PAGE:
- Acceptances by ethnicity show increases in all categories, apart from White and Unknown. The number of acceptances for Black 18-year-olds rose by 11 per cent from 2021 to 2022.
Implications for governance:
After the turmoil and uncertainty of the pandemic years, the 2022 admissions cycle was certainly smoother, thanks in large part to sixth formers sitting exams and steps taken by the regulator to rein in grade inflation.
The UCAS figures show an across–the-board rise of 4 per cent, with undergraduate recruitment to UK institutions reaching a record new high. Across the nations of the UK, England and Wales saw numbers rise, while Scotland and Northern Ireland had small falls in acceptances.
UK-domicile recruitment to higher tariff universities, where a student numbers boom in 2021 caused space and accommodation issues for some, was down slightly but still up on the pre-Covid figure. Lower and medium tariff institutions both saw rises.
The data also suggests that some higher tariff providers have been aiming for a more managed level of growth, balancing recruitment with more student support in order to maintain high retention levels.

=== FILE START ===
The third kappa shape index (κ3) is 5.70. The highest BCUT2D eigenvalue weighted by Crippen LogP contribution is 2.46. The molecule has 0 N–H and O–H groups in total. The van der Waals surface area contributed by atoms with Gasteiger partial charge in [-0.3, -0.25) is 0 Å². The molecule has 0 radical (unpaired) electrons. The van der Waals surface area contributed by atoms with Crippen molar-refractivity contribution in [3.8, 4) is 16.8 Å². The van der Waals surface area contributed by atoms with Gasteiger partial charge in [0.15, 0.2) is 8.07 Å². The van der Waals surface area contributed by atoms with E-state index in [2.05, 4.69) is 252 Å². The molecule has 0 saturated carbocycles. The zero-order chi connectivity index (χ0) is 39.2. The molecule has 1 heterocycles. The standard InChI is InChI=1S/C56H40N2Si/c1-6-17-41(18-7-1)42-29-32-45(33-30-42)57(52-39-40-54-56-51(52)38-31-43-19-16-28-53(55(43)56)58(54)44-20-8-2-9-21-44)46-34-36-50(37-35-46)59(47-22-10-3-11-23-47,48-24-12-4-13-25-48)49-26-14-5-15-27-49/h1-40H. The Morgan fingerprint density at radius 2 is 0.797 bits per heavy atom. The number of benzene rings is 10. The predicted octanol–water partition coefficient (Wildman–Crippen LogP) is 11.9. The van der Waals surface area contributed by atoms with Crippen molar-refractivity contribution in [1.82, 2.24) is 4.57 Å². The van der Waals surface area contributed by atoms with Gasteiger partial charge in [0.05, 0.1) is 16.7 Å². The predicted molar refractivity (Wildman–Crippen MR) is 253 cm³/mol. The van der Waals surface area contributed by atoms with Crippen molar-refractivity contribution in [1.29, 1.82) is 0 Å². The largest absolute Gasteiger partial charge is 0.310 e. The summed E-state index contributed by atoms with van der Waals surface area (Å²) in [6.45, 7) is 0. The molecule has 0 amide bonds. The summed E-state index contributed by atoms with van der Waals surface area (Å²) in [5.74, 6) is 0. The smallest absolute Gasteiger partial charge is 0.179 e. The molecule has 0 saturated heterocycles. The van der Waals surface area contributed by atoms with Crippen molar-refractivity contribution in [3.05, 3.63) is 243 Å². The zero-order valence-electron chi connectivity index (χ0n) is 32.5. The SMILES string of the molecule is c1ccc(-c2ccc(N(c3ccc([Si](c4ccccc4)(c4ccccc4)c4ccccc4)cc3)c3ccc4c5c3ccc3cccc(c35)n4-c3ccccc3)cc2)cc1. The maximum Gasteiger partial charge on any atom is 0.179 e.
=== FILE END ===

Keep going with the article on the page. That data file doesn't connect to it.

International recruitment also held its own across the sector, with higher tariff universities maintaining their 2021 totals. There were also slight increases in lower and medium tariff overseas acceptances, although at the latter, there is still ground to make up to reach the 2019 total. International recruitment and its strategic implications, not least on finance, is an area of great interest for governing boards and committees.
Further analysis of the data reveals how different groups of students fared in the recruitment round. Governing bodies might want to look more closely at their own institutional data to see if they have similar patterns.
The worrying downward trajectory of mature student numbers has continued, with falls in the 19 to 29 age groups. While many universities are linking more closely with further education colleges and expanding apprenticeship opportunities, this work has yet to be reflected in mature admissions. There are implications for governors to consider when addressing approaches to widening access and commitments in their institutional Access and Participation Plans or fee and Access Plans where appropriate.